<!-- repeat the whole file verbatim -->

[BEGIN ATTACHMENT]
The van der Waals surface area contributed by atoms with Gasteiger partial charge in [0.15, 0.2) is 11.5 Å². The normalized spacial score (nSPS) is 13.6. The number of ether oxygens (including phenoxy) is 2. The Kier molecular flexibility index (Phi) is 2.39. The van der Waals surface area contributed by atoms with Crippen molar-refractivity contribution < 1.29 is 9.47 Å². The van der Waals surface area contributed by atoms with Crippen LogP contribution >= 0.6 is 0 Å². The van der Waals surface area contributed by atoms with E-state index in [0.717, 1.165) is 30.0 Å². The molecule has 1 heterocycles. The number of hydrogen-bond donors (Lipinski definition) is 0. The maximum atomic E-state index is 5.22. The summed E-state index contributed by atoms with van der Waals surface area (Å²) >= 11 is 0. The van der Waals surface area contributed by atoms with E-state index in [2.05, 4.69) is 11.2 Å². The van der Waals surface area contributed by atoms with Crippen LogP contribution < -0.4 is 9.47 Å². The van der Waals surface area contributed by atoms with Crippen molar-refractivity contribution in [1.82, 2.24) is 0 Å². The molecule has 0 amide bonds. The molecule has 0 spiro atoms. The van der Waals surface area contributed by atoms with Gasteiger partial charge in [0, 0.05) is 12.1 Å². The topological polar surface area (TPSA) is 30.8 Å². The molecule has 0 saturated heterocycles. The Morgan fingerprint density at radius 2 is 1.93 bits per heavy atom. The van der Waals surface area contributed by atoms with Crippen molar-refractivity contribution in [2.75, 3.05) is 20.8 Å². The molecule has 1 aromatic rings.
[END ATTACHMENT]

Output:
The van der Waals surface area contributed by atoms with Gasteiger partial charge in [0.15, 0.2) is 11.5 Å². The normalized spacial score (nSPS) is 13.6. The number of ether oxygens (including phenoxy) is 2. The Kier molecular flexibility index (Phi) is 2.39. The van der Waals surface area contributed by atoms with Crippen molar-refractivity contribution < 1.29 is 9.47 Å². The van der Waals surface area contributed by atoms with Crippen LogP contribution >= 0.6 is 0 Å². The van der Waals surface area contributed by atoms with E-state index in [0.717, 1.165) is 30.0 Å². The molecule has 1 heterocycles. The number of hydrogen-bond donors (Lipinski definition) is 0. The maximum atomic E-state index is 5.22. The summed E-state index contributed by atoms with van der Waals surface area (Å²) >= 11 is 0. The van der Waals surface area contributed by atoms with E-state index in [2.05, 4.69) is 11.2 Å². The van der Waals surface area contributed by atoms with Crippen LogP contribution < -0.4 is 9.47 Å². The van der Waals surface area contributed by atoms with Crippen molar-refractivity contribution in [1.82, 2.24) is 0 Å². The molecule has 0 amide bonds. The molecule has 0 spiro atoms. The van der Waals surface area contributed by atoms with Gasteiger partial charge in [0, 0.05) is 12.1 Å². The topological polar surface area (TPSA) is 30.8 Å². The molecule has 0 saturated heterocycles. The Morgan fingerprint density at radius 2 is 1.93 bits per heavy atom. The van der Waals surface area contributed by atoms with Crippen molar-refractivity contribution in [2.75, 3.05) is 20.8 Å². The molecule has 1 aromatic rings.